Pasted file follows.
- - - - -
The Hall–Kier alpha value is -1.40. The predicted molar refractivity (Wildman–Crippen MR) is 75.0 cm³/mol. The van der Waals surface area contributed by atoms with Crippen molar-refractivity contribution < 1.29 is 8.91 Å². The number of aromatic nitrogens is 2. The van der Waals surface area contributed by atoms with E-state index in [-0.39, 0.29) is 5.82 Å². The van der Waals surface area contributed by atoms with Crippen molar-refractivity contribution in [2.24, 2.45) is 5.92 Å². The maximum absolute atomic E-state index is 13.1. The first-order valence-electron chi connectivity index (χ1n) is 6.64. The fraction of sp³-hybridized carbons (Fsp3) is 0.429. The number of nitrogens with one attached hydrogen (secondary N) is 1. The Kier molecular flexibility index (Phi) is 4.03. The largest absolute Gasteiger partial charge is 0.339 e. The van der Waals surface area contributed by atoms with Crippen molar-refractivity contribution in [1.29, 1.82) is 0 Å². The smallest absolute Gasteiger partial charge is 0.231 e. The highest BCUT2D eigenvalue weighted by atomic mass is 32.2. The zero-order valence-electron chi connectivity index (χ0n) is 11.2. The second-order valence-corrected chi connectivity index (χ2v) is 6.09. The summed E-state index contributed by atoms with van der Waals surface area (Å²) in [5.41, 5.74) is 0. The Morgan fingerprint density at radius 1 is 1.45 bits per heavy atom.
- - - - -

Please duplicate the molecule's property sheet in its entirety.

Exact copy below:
The Hall–Kier alpha value is -1.40. The predicted molar refractivity (Wildman–Crippen MR) is 75.0 cm³/mol. The van der Waals surface area contributed by atoms with Crippen molar-refractivity contribution < 1.29 is 8.91 Å². The number of aromatic nitrogens is 2. The van der Waals surface area contributed by atoms with E-state index in [-0.39, 0.29) is 5.82 Å². The van der Waals surface area contributed by atoms with Crippen molar-refractivity contribution in [2.24, 2.45) is 5.92 Å². The maximum absolute atomic E-state index is 13.1. The first-order valence-electron chi connectivity index (χ1n) is 6.64. The fraction of sp³-hybridized carbons (Fsp3) is 0.429. The number of nitrogens with one attached hydrogen (secondary N) is 1. The Kier molecular flexibility index (Phi) is 4.03. The largest absolute Gasteiger partial charge is 0.339 e. The van der Waals surface area contributed by atoms with Crippen molar-refractivity contribution in [1.29, 1.82) is 0 Å². The smallest absolute Gasteiger partial charge is 0.231 e. The highest BCUT2D eigenvalue weighted by atomic mass is 32.2. The zero-order valence-electron chi connectivity index (χ0n) is 11.2. The second-order valence-corrected chi connectivity index (χ2v) is 6.09. The summed E-state index contributed by atoms with van der Waals surface area (Å²) in [5.41, 5.74) is 0. The Morgan fingerprint density at radius 1 is 1.45 bits per heavy atom.